I took the girls to The Artist at the weekend. The cinema was almost empty for a Saturday afternoon showing. We loved it! It is a black and white ‘silent’ movie set in the late 1920s and early 1930s at the point when films are becoming talkies. There is music and there are occasional speech frames. The subject has been done before, memorably in the pairing of Judy Garland and James Mason in A Star Is Born – but please, not Barbra Streisand and Chris Christopherson! - the rise of new young stars and fall of older ones. It also has shades of Singing in the Rain where a silent film is made over for the new talking era but not all the actors are up to the job. My girls and I have all been brought up on old movies – though sadly they’ve not seen a A Star Is Born – and we were completely spellbound. It is difficult to judge whether you’d love it if you’d never seen an old movie, but I don’t see why you wouldn’t: it was laugh out loud funny but also poignant, beautifully dressed, perfect entertainment. Go see it!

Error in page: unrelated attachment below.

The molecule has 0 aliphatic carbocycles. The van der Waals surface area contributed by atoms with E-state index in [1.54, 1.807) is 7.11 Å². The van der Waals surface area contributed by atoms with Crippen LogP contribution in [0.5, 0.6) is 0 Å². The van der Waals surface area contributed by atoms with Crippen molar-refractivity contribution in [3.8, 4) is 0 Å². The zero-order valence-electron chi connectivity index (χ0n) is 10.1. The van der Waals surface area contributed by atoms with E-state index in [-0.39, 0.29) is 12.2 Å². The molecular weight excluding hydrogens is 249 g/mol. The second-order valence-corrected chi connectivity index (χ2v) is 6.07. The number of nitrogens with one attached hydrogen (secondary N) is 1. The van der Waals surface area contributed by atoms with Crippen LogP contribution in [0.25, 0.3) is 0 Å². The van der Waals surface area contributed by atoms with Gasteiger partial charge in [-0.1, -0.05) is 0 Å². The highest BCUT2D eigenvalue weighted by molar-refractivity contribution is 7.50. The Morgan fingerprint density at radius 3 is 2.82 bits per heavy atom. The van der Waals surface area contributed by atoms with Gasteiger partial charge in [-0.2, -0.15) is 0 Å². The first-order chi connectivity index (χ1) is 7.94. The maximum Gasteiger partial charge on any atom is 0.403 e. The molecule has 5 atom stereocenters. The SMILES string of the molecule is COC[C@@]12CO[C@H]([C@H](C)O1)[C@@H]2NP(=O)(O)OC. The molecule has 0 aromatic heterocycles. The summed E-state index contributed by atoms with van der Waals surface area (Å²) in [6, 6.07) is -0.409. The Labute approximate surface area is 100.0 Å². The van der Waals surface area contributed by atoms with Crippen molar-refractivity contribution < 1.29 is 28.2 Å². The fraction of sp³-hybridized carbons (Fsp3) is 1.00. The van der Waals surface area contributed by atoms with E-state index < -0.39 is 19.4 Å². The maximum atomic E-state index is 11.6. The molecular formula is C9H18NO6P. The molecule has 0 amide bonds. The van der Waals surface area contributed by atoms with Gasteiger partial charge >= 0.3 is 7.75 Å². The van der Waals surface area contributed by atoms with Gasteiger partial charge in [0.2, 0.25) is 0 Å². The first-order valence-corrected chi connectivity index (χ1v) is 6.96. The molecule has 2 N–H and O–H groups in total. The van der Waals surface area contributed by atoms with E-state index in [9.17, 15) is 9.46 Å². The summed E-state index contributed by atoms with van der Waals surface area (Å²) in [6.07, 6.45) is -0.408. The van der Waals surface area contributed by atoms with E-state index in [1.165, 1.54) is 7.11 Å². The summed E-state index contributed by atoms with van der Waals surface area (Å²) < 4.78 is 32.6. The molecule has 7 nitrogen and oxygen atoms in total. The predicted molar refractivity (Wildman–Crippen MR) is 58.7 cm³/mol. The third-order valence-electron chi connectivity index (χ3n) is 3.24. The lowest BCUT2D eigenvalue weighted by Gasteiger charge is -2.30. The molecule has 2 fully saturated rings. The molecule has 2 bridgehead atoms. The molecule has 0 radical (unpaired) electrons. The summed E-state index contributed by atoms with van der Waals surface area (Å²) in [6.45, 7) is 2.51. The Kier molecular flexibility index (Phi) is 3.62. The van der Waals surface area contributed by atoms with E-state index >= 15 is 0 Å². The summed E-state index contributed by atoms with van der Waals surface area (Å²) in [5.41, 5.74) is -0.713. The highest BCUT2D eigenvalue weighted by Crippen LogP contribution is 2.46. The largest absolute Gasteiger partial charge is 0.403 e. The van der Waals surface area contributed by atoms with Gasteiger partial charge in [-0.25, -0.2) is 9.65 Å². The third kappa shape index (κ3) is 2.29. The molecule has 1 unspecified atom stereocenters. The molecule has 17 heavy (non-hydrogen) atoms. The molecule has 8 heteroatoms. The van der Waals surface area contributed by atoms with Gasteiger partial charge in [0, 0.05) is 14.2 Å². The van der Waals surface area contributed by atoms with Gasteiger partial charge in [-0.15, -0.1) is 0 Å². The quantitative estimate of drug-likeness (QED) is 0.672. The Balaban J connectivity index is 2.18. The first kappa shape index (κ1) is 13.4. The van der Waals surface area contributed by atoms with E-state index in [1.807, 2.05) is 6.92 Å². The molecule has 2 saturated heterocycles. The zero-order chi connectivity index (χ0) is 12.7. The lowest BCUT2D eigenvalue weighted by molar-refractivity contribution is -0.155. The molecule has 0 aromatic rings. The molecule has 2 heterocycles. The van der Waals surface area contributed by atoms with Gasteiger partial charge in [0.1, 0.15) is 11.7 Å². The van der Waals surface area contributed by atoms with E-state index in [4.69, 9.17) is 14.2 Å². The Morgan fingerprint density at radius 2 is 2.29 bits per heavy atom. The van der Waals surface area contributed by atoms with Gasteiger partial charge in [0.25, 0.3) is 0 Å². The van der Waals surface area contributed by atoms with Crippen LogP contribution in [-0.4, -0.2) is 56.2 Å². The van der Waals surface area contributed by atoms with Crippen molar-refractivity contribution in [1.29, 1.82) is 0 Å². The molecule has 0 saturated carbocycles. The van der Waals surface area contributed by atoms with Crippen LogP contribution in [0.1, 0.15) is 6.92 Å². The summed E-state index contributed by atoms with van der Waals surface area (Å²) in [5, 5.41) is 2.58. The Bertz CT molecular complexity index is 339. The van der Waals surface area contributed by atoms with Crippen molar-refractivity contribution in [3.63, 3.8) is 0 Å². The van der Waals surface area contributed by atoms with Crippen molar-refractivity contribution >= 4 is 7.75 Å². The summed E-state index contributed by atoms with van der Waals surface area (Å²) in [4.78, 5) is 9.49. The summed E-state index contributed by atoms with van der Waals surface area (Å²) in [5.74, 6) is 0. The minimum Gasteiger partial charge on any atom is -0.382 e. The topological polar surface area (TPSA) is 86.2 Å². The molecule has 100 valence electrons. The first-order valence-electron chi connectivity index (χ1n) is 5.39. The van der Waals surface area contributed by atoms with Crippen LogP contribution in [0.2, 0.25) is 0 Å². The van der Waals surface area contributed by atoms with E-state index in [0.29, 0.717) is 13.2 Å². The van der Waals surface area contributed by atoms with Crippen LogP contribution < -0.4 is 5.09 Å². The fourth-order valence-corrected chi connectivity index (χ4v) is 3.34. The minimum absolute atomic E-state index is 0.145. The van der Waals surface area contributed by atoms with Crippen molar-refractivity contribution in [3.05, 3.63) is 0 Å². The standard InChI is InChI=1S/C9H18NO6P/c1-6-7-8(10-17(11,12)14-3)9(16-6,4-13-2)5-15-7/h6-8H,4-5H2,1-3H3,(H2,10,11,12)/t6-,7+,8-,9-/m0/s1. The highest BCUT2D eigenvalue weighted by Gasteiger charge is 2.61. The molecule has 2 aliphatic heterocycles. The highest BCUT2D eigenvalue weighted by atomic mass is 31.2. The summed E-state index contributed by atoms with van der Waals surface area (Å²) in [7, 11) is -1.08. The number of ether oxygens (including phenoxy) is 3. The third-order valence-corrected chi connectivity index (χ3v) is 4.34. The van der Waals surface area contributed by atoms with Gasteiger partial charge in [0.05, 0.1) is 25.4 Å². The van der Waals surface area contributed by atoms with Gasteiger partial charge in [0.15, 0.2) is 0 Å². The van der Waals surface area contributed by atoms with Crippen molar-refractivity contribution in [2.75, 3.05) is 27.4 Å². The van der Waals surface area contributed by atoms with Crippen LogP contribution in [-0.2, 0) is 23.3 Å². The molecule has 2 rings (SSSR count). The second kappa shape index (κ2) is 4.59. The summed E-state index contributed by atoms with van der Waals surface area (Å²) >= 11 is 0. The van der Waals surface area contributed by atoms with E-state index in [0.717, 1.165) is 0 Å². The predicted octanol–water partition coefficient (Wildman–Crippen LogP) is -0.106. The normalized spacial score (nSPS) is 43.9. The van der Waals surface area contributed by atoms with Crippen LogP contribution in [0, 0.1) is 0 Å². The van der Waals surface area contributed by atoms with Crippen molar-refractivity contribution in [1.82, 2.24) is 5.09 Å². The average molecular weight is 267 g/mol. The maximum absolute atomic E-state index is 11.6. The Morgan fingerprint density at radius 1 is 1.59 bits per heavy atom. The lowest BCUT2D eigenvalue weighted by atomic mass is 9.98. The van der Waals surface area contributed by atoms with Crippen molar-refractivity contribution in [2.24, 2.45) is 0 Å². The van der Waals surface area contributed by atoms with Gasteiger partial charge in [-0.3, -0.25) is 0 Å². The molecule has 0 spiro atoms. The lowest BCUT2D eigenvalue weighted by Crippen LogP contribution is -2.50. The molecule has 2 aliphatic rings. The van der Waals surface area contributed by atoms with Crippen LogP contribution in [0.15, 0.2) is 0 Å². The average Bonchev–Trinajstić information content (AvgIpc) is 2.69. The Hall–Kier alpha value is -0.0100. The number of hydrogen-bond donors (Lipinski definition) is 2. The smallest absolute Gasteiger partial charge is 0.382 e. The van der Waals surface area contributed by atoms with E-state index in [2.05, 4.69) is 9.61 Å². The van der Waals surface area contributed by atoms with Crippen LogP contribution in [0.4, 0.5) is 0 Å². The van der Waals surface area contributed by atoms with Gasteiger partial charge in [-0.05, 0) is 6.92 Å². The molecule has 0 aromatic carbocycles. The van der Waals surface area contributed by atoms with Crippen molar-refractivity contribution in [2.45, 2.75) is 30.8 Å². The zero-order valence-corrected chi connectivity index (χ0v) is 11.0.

I have just finished reading One Day by David Nicholls. It was a requested gift as I had heard so many good reports. I feel mean saying it was OK, but for me it didn’t live up to the hype. I liked the idea of it, but got annoyed with both characters. I could see the plot coming, though I shall refrain from giving it away. I neither laughed nor cried. Sorry! But I’m loving P.D.James take on Jane Austen: Death Comes to Pemberley. A fan of both authors I thought I’d better try it. There is a perfect summary of the plot of Pride and Prejudice before she gets down to her own story, and I haven’t finished it so I can’t tell you if it works out in a believable way, but so far I am enjoying the pace, the gentle humour, the characters and the plot.
(The heron was on next door's roof on Christmas Day.)